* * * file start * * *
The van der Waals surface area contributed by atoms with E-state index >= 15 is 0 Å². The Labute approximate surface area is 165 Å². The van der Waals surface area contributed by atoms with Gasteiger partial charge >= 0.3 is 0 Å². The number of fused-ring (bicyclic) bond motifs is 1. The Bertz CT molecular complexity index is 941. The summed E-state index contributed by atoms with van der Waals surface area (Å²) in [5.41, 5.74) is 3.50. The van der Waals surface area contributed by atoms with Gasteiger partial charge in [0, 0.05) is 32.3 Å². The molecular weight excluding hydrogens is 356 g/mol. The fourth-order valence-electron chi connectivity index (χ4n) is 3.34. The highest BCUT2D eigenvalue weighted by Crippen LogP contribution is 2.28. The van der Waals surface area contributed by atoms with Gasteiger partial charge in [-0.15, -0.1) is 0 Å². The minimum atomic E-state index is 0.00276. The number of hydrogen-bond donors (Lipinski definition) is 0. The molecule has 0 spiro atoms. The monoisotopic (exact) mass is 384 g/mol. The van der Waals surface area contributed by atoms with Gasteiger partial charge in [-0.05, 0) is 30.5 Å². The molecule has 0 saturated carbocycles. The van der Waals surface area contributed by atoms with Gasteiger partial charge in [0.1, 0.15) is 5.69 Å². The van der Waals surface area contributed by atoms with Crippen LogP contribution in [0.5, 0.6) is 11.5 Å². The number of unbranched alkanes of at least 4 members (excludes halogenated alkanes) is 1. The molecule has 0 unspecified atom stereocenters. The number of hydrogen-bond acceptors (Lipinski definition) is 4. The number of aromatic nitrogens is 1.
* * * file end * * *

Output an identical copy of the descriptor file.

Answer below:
The van der Waals surface area contributed by atoms with E-state index >= 15 is 0 Å². The Labute approximate surface area is 165 Å². The van der Waals surface area contributed by atoms with Gasteiger partial charge >= 0.3 is 0 Å². The number of fused-ring (bicyclic) bond motifs is 1. The Bertz CT molecular complexity index is 941. The summed E-state index contributed by atoms with van der Waals surface area (Å²) in [5.41, 5.74) is 3.50. The van der Waals surface area contributed by atoms with Gasteiger partial charge in [0, 0.05) is 32.3 Å². The molecular weight excluding hydrogens is 356 g/mol. The fourth-order valence-electron chi connectivity index (χ4n) is 3.34. The highest BCUT2D eigenvalue weighted by Crippen LogP contribution is 2.28. The van der Waals surface area contributed by atoms with Gasteiger partial charge in [-0.15, -0.1) is 0 Å². The minimum atomic E-state index is 0.00276. The number of hydrogen-bond donors (Lipinski definition) is 0. The molecule has 0 spiro atoms. The monoisotopic (exact) mass is 384 g/mol. The van der Waals surface area contributed by atoms with Gasteiger partial charge in [-0.05, 0) is 30.5 Å². The molecule has 0 saturated carbocycles. The van der Waals surface area contributed by atoms with Gasteiger partial charge in [0.1, 0.15) is 5.69 Å². The van der Waals surface area contributed by atoms with Crippen LogP contribution in [0.5, 0.6) is 11.5 Å². The number of unbranched alkanes of at least 4 members (excludes halogenated alkanes) is 1. The molecule has 0 unspecified atom stereocenters. The number of hydrogen-bond acceptors (Lipinski definition) is 4. The number of aromatic nitrogens is 1.